December 12, 2018

David Logan of Parks Australia
Dave Logan works with research partners to help design and deliver projects that provide an information base for better managing Australia's offshore marine parks. Image: Fraser Johnston/CSIRO
Dave Logan photographs whales
Dave enjoys some whale spotting in Huon Marine Park. Image: CSIRO

seamount blog logoDay 20: Dave Logan, Senior Marine Parks Officer – Science, Parks Australia

Brave souls up at 3 am, staring blearily at hours of underwater video footage or perched on the monkey bridge all day scanning the horizon with binoculars glued to their faces. Tireless sorters of sand and species, staring down the barrel of microscopes and reckless parents flinging their ‘babies’ (priceless instruments years in the making) into the depths, not knowing what they will find.

These surveyors of our restless seas include 43 scientists, support staff and students from national and international research institutes and museums, as well as videographers, working alongside the ship’s crew and us: two marine park managers. We are united by the shared goal to better understand and protect our oceans.

A group  biologists sorting samples
A scrum of biologists sorts treasures from the deep. Image: CSIRO

At Parks Australia, we work in close partnership with experts from national and international research agencies to encourage, contribute to, or commission science that addresses park management needs. Having a shared research vision ensures that new work advances science and contributes to our knowledge of marine park values and pressures. Parks Australia uses this information to inform effective management responses.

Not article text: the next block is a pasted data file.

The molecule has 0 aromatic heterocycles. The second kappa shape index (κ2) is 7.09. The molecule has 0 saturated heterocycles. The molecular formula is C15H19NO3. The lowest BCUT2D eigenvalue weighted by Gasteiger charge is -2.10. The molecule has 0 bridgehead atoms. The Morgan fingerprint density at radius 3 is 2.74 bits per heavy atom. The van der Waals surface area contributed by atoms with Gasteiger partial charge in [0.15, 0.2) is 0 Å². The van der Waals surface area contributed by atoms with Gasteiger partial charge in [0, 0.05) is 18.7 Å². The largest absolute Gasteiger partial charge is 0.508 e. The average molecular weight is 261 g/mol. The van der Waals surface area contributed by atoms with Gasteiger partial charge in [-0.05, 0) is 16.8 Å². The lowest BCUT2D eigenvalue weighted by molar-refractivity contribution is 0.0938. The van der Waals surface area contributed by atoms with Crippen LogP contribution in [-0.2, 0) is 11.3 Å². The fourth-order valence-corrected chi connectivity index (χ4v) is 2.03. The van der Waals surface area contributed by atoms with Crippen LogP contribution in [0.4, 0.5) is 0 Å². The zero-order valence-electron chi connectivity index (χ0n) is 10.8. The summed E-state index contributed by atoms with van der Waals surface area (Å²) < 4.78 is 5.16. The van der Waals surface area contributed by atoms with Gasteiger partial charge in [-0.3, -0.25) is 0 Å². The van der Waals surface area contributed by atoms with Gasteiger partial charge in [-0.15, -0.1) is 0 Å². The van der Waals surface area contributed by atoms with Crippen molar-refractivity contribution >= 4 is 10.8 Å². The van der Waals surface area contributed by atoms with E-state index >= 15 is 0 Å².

In my usual day of work as lead of science communication, I see the results of this shared work from within the four walls of my office. It is a rare treat to be onboard Investigator, helping to collect and analyse video footage and raw data directly as it comes in.

Today, I started with a climb to the monkey bridge to check with Eric Woehler and the team whether any more spinner dolphins had been sighted. I quickly became distracted by the mesmerising beauty of the albatross and petrels soaring past as Eric kept up a running commentary on their names and behaviours.

Eric Woehler in the Monkey Bridge.
Seabird and mammal observation team leader Eric Woehler in the monkey bridge. Image: Alice Forrest/CSIRO

At lunch, I asked Dr Simon Grove to pass the salt. The day before I’d passed him my tray of mud and sand, picked clean of all the larger specimens and ready for him to sift further for micro-molluscs – his favourite species (read more here It’s all about collaboration onboard this ship.

In the afternoon, I shared a special moment with Kylie Maguire and Candice Untiedt, my fellow image processors, as a majestic ghost shark cruised into view. The footage was captured on a previous deep-tow camera run. A few minutes later, Alan Williams, our voyage leader and chief scientist, excitedly announced that the current deep-tow camera footage – taken from within our very own Huon Marine Park – was about to be live-streamed to the world! This is a first for the ship and an exciting development.

“So where are we exactly?” I ask – and in a few clicks, Nick Johannsohn and Frances Cooke, aka the ‘data gurus’, bring our marine park boundaries up on the screen. A ship icon hovers over “Punch’s Hill”, one of the 120 (and counting) seamounts within Huon Marine Park. Previously targeted by orange roughy fishermen, it is just one of the sites we’re assessing for coral recovery.